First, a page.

Patrick Taurel, Legal Fellow and the American Immigration Council, provides an in-depth look...
New Americans in Rhode Island
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Immigrants, Latinos, and Asians account for growing shares of the economy and electorate in Rhode Island. Roughly 1 in 8 Rhode Islanders are immigrants (foreign-born), and half of them are naturalized U.S. citizens who are eligible to vote. “New Americans”—immigrants and the children of immigrants—account for 13% of registered voters in the state. Immigrants are not only integral to the state’s economy as workers, but also account for billions of dollars in tax revenue and consumer purchasing power. Moreover, Latinos and Asians (both foreign-born and native-born) wield $3.9 billion in consumer purchasing power, and the businesses they own had sales and receipts of 1 billion and employed more than 5,700 people at last count. At a time when the economy is still recovering, Rhode Island can ill-afford to alienate such a critical component of its labor force, tax base, and business community.
Immigrants and their children are growing shares of Rhode Island’s population and electorate.
- The foreign-born share of Rhode Island’s population rose from 9.5% in 1990, to 11.4% in 2000, to 13.5% in 2011, according to the U.S. Census Bureau. Rhode Island was home to 141,570 immigrants in 2011, which is more than the entire population of Savannah, Georgia.
- 50.1% of immigrants (or 70,930 people) in Rhode Island were naturalized U.S. citizens in 2011—meaning that they are eligible to vote.
- Unauthorized immigrants comprised roughly 3% of the state’s population (or 30,000) in 2010, according to a report by the Pew Hispanic Center.
- 13% (or 73,808) of registered voters in Rhode Island were “New Americans”—naturalized citizens or the U.S.-born children of immigrants who were raised during the current era of immigration from Latin America and Asia which began in 1965—according to an analysis of 2008 Census Bureau data by Rob Paral & Associates.
Nearly 1 in 6 Rhode Islanders are Latino or Asian.
- The Latino share of Rhode Island’s population grew from 4.6% in 1990, to 8.7% in 2000, to 12.8% (or 134,714 people) in 2011. The Asian share of the population grew from 1.8% in 1990, to 2.3% in 2000, to 3.2% (or 33,235 people) in 2011, according to the U.S. Census Bureau.
- Latinos accounted for 3.9% (or 20,000) of Rhode Island voters in the 2008 elections, and Asians 1.8% (9,000), according to the U.S. Census Bureau.
- In Rhode Island, 91.1% of children with immigrant parents were U.S. citizens in 2009, according to data from the Urban Institute.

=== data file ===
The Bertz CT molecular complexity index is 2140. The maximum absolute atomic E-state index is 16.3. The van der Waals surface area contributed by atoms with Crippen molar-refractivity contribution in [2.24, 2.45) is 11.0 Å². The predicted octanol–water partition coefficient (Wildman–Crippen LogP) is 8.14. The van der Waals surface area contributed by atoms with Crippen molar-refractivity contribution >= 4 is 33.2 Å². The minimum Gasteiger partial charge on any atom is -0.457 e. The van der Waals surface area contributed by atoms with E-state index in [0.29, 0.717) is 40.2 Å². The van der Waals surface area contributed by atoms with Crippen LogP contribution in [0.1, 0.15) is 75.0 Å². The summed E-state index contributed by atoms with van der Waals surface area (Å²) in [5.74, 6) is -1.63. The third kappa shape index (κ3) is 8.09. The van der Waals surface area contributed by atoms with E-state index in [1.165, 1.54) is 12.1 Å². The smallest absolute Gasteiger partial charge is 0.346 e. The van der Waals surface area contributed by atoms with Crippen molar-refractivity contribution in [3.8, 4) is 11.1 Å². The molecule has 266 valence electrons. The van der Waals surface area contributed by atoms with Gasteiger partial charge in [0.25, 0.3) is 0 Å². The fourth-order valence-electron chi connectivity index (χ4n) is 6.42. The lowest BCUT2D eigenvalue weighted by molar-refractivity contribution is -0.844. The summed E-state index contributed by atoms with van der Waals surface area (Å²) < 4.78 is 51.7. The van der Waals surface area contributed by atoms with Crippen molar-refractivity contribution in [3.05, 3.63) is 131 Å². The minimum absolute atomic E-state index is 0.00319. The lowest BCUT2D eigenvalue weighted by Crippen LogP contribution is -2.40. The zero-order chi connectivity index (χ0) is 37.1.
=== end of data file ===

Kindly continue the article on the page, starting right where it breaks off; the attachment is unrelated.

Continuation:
- In 2009, 97.1% of children in Asian families in Rhode Island were U.S. citizens, as were 90.7% of children in Latino families.
Latino and Asian entrepreneurs and consumers add billions of dollars and thousands of jobs to Rhode Island’s economy.
- The 2012 purchasing power of Latinos in Rhode Island totaled $2.8 billion—an increase of 593.7% since 1990. Asian buying power totaled $1.1 billion—an increase of 451.5% since 1990, according to the Selig Center for Economic Growth at the University of Georgia.
- Rhode Island’s 5,765 Latino-owned businesses had sales and receipts of $460.6 million and employed 1,997 people in 2007, the last year for which data is available. The state’s 1,999 Asian-owned businesses had sales and receipts of $583.9 million and employed 3,729 people in 2007, according to the U.S. Census Bureau’s Survey of Business Owners.
Immigrants are essential to Rhode Island’s economy as workers.
- Immigrants comprised 16% of the state’s workforce in 2011 (or 91,844 workers), according to the U.S. Census Bureau.
Unauthorized immigrants are integral to Rhode Island’s economy as workers and taxpayers.
- Unauthorized immigrants comprised roughly 3.7% of the state’s workforce (or 20,000 workers) in 2010, according to a report by the Pew Hispanic Center.
- If all unauthorized immigrants were removed from Rhode Island, the state would lose $698.0 million in economic activity, $310.0 million in gross state product, and approximately 3,780 jobs, even accounting for adequate market adjustment time, according to a report by the Perryman Group.
Unauthorized immigrants pay taxes.
- Unauthorized immigrants in Rhode Island paid $30.4 million in state and local taxes in 2010, including $22.5 million in sales taxes, $5 million in state income taxes, and $2.9 million in property taxes, according to data from the Institute for Taxation and Economic Policy.
- Were unauthorized immigrants in Rhode Island to have legal status, they would pay $38.4 million in state and local taxes, including $24 million in sales taxes, $11.4 million in state income taxes, and $3 million in property taxes.
Immigrants are integral to Rhode Island’s economy as students.
- Rhode Island’s 5,054 foreign students contributed $191.2 million to the state’s economy in tuition, fees, and living expenses for the 2011-2012 academic year, according to NAFSA: Association of International Educators.
Naturalized citizens excel educationally.
- In Rhode Island, 22.6% of foreign-born persons who were naturalized U.S. citizens in 2011 had a bachelor’s or higher degree, compared to 20% of noncitizens. At the same time, only 29.7% of naturalized citizens lacked a high-school diploma, compared to 41.2% of noncitizens.
- The number of immigrants in Rhode Island with a college degree increased by 65.3% between 2000 and 2011, according to data from the Migration Policy Institute.
- In Rhode Island, 85.9% of children with immigrant parents were considered “English proficient” as of 2009, according to data from the Urban Institute.
- The English proficiency rate among Asian children in Rhode Island was 92.3%, while for Latino children it was 80.3%, as of 2009.
Published On: Fri, Jan 11, 2013 | Download File
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